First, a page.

Therefore, the efficiency that maximizes the profit function is given by [20],
η ¯ M P ( f , τ , R ) = 1 - f 2 R τ - 4 ( 1 - f ) τ R + f 2 τ 2 2 R .
Equation (15) represents the optimal steady-state efficiency ( η ¯ ) as a function of τ, f and R for a non endoreversible Novikov-Curzon-Alhborn heat engine working in the maximum-power regime.
Analogously to Equation (10), for our thermo-economic optimization approach, two objective functions, the so-called Efficient Power [14,15] and the so-called Ecological Function [16,17] are defined, both divided by the total cost. The Maximum Efficient Power performance [14,15] for heat engines was studied for Yilmaz [14] and previously defined by Stucki [21] in 1980 as the product of power output (P) by the efficiency (η) in the context of the first order irreversible thermodynamics. The ecological optimization criterion for the FTT-thermal cycles was proposed by Angulo-Brown [16]. This criterion considers the maximization of a function E which represents a compromise between high power output (P) and low entropy production Σ. The E function is given by, E = P - T 2 Σ where P is the power output of the cycle, Σ the total entropy production per cycle and T 2 is the temperature of the cold reservoir. One of the most important characteristics of a CA engine operating under maximum-E conditions is that it produces around 80% of the maximum power and only 30% of the entropy produced in the maximum power regime [16]. Another interesting property of the maximum-E regime is that the CA-engine’s efficiency in this regime, is given by η E ( η C + η C A ) / 2 , where η C is the Carnot efficiency and η C A the Curzon-Ahlborn efficiency. For our thermo-economical approach, these objective functions are given by F ¯ E P = η P ¯ C ¯ t o t and F ¯ E = P ¯ - T 2 Σ C ¯ t o t , respectively. In the same way that Equation (12) the profit functions can be written as,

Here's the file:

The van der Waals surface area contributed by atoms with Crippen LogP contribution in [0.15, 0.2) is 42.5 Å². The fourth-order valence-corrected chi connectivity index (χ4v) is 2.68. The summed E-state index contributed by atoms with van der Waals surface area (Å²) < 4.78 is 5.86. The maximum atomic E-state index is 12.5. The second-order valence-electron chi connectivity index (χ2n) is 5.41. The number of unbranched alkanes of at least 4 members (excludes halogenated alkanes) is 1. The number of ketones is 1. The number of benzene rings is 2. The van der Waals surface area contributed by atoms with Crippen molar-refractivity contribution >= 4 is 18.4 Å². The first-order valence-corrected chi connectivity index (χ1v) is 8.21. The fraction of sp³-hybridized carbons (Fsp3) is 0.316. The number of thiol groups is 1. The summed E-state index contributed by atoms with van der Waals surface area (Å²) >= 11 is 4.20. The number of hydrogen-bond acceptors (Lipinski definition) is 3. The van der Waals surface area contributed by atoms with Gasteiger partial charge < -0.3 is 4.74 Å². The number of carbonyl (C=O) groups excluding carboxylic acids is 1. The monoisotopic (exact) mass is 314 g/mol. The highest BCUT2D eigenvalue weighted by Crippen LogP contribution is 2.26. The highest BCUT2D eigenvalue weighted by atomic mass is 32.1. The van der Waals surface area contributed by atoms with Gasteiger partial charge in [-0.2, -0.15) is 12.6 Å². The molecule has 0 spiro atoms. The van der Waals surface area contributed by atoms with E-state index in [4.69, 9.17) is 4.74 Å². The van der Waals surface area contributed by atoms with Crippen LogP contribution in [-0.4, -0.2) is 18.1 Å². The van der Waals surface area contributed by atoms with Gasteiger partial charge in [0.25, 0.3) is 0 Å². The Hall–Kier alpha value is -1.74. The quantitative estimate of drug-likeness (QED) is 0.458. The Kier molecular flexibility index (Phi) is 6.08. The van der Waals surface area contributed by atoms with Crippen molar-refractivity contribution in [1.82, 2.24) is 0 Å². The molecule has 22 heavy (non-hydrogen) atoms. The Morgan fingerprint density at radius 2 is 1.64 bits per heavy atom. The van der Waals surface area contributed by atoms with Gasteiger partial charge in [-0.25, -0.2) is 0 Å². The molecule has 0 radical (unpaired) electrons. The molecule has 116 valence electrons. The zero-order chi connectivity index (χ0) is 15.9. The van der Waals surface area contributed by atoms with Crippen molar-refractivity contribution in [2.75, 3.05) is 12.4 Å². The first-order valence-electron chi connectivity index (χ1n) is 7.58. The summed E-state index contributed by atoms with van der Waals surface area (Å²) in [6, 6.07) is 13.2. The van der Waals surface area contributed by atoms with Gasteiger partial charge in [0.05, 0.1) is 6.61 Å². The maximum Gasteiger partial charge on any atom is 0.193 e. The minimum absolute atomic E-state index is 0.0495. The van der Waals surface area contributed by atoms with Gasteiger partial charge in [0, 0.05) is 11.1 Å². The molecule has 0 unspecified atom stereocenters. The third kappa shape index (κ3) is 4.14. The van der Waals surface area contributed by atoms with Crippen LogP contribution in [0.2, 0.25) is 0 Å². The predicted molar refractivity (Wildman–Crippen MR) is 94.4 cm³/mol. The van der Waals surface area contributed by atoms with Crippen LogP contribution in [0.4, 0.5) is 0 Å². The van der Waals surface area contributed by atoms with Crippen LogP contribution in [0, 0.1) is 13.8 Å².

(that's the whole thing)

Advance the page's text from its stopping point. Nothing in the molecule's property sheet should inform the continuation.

a F ¯ E P = η ¯ 2 1 1 + R R - τ 1 - η ¯ ( 1 - τ ) + β 1 + R R - τ 1 - η ¯ ,
and
a F ¯ E = ( 2 η ¯ + τ - 1 ) 1 1 + R R - τ 1 - η ¯ ( 1 - τ ) + β 1 + R R - τ 1 - η ¯ .
In Equation (17), the second law of thermodynamics was applied to calculate the total entropy production given by Σ = J ¯ 2 T 2 - J ¯ 1 T 1 (see Figure 1). Figure 2 shows the behavior of the three objective functions versus internal efficiency. As can be seen from Figure 2 there exists an optimal efficiency value which depends on the parameter R, the parameter τ and the economic parameter β. In addition, Figure 2 shows for the three performance regimes how the optimal efficiency tends to the Carnot value when β . Analogously to Equation (12), calculating the derivatives of a F ¯ E P and a F ¯ E with respect to η ¯ , and solving for the efficiency the following two equations d ( a F ¯ E P ) d η ¯ η ¯ = η ¯ * = 0 and d ( a F ¯ E ) d η ¯ η ¯ = η ¯ * = 0 and using Equation (14) we get,
η ¯ E P ( f , τ , R ) = 1 - 1 + f 4 R τ - ( 1 - f ) τ 2 R + ( 1 + f ) 2 τ 2 16 R 2 .
η ¯ E ( f , τ , R ) = 1 - f 2 R τ - ( 1 - f ) ( 1 + τ ) τ 2 R + f 2 τ 2 4 R 2 .
Figure 2. Profit functions for β = 0 and β = 5 versus η with R = 1 and τ = 0.5 .
Figure 2. Profit functions for β = 0 and β = 5 versus η with R = 1 and τ = 0.5 .
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Equations (18) and (19), represent the steady-state efficiencies working both under maximum-efficient power ( η ¯ E P ) and maximum ecological function conditions ( η ¯ E ), respectively. In analogous way to Equation (15), for the endoreversible case ( R = 1 ) from Equations (18) and (19), when f = 0 , ( β = 0 ) we obtain η ¯ = 1 - τ / 4 - τ ( 8 + τ ) / 4 and η ¯ = 1 - τ ( τ + 1 ) / 2 , respectively, which were previously obtained by Yilmaz [14], and by Angulo-Brown [16,22,23], for the case of a Curzon-Ahlborn heat engine, working at maximum efficient power and maximum ecological function conditions, respectively.
We can see, in Figure 3, how the optimal efficiencies smoothly increase from the maximum efficiency point, f = 0 (in each regime of operation), corresponding to energy sources where the investment is the preponderant cost up to the Carnot value for f = 1 , that is, for energy sources where the fuel is the predominant cost [5], and we can also observe that the following inequality, η ¯ E > η ¯ E P > η ¯ M P is hold [10,11].